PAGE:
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Thursday, May 03, 2007

OSHA = "Optional" Safety and Health Administration

Think twice before inhaling that buttery scent of microwave popcorn. The chemical used to create that flavor, diacetyl, has been found to cause severe lung damage in workers at microwave popcorn plants. The discovery, by the National Institute for Occupational Safety and Health, has been brought to the attention of the Occupational Safety and Health Administration (OSHA), but little has been done.
On diacetyl, [OSHA Head] Mr. Foulke said ''the science is murky'' on whether the additive causes bronchiolitis obliterans, the disease that has been called ''popcorn worker's lung...''

...Instead of regulations, Mr. Foulke and top officials at other agencies favor a ''voluntary compliance strategy,'' reaching agreements with industry associations and companies to police themselves.

Administration officials say such programs are less costly, allowing companies to hire more workers and keep consumer prices down. The number of voluntary agreements has grown in recent years, but they cover a fraction of the seven million work sites that OSHA oversees, or less than 1 percent of the work force. (emphasis mine)
Wikipedia's diacetyl entry only illustrates the lack of actual regulation coming from OSHA:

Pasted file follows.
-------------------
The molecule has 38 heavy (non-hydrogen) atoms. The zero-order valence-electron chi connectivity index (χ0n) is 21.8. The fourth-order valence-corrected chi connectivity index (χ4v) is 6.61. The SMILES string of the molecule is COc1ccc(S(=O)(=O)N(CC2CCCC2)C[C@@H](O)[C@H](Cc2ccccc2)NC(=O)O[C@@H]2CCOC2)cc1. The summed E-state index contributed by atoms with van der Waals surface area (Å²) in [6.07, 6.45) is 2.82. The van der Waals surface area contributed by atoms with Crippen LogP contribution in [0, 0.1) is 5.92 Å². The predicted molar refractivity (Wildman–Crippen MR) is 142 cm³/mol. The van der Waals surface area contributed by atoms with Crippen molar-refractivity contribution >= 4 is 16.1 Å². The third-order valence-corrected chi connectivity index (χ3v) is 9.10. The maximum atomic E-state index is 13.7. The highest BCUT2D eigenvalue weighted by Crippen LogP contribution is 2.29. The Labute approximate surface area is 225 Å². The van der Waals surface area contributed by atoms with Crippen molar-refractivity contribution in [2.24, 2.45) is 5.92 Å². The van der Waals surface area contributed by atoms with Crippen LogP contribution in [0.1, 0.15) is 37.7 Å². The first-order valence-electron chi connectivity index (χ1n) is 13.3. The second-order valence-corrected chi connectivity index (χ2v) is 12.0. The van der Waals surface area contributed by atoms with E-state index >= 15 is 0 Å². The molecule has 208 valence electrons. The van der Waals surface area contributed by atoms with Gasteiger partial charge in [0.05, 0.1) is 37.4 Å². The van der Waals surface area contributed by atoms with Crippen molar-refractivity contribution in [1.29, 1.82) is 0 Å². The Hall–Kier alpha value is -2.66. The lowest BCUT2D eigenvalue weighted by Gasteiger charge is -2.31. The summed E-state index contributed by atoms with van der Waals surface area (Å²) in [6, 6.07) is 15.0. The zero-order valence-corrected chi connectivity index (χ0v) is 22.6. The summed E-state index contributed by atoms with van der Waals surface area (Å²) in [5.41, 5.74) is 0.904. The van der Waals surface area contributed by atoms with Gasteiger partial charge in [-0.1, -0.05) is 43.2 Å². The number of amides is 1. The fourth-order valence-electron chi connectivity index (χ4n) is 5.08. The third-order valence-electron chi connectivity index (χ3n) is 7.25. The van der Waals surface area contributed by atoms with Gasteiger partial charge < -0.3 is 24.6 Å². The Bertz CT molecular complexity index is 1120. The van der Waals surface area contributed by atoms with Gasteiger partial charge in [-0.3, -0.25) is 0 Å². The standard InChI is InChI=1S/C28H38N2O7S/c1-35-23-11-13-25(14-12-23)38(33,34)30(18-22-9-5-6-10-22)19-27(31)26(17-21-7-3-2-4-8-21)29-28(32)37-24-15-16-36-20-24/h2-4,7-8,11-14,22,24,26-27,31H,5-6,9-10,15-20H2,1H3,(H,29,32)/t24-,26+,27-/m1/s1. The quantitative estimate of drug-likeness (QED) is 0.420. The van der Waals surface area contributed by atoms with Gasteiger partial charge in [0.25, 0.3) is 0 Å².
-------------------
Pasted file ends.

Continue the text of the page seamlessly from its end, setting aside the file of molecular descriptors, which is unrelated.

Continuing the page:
On July 26, 2006, the International Brotherhood of Teamsters and the United Food and Commercial Workers petitioned the U.S. Occupational Safety and Health Administration to promulgate an emergency temporary standard to protect workers from the deleterious health effects of inhaling diacetyl vapors. The petition was followed by a letter of support signed by more than thirty prominent scientists. The matter is under consideration.
There's some hope, as Congress has begun to reassert its oversight of OSHA, with hearings taking place two weeks ago. But holding hearings won't do much for some of the affected employees, one of whom was present at the hearing.
Among those who testified Tuesday was Eric Peoples, a former worker at the popcorn plant in Jasper, a small town 125 miles south of Kansas City. Once healthy, the 35-year-old Mr. Peoples has been told by doctors that he will need a double-lung transplant. (emphasis mine)
But hey, what's a couple lungs against 10 cent savings on my Jolly Time Blast O Butter?

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